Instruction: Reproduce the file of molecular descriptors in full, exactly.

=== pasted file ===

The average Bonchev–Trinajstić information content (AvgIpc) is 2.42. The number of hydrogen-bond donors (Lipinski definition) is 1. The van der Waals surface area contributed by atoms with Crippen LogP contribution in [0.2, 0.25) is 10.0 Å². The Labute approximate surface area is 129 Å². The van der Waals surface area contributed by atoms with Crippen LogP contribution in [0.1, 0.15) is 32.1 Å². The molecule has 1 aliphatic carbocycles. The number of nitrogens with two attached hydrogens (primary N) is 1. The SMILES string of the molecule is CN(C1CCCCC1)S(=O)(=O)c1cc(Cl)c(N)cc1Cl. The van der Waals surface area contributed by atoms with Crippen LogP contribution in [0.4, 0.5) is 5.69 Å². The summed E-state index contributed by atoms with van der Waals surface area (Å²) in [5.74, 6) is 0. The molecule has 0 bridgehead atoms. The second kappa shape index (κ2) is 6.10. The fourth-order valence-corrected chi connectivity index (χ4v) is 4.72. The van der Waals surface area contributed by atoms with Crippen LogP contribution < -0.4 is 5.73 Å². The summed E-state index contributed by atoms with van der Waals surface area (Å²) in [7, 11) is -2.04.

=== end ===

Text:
The average Bonchev–Trinajstić information content (AvgIpc) is 2.42. The number of hydrogen-bond donors (Lipinski definition) is 1. The van der Waals surface area contributed by atoms with Crippen LogP contribution in [0.2, 0.25) is 10.0 Å². The Labute approximate surface area is 129 Å². The van der Waals surface area contributed by atoms with Crippen LogP contribution in [0.1, 0.15) is 32.1 Å². The molecule has 1 aliphatic carbocycles. The number of nitrogens with two attached hydrogens (primary N) is 1. The SMILES string of the molecule is CN(C1CCCCC1)S(=O)(=O)c1cc(Cl)c(N)cc1Cl. The van der Waals surface area contributed by atoms with Crippen LogP contribution in [0.4, 0.5) is 5.69 Å². The summed E-state index contributed by atoms with van der Waals surface area (Å²) in [5.74, 6) is 0. The molecule has 0 bridgehead atoms. The second kappa shape index (κ2) is 6.10. The fourth-order valence-corrected chi connectivity index (χ4v) is 4.72. The van der Waals surface area contributed by atoms with Crippen LogP contribution < -0.4 is 5.73 Å². The summed E-state index contributed by atoms with van der Waals surface area (Å²) in [7, 11) is -2.04.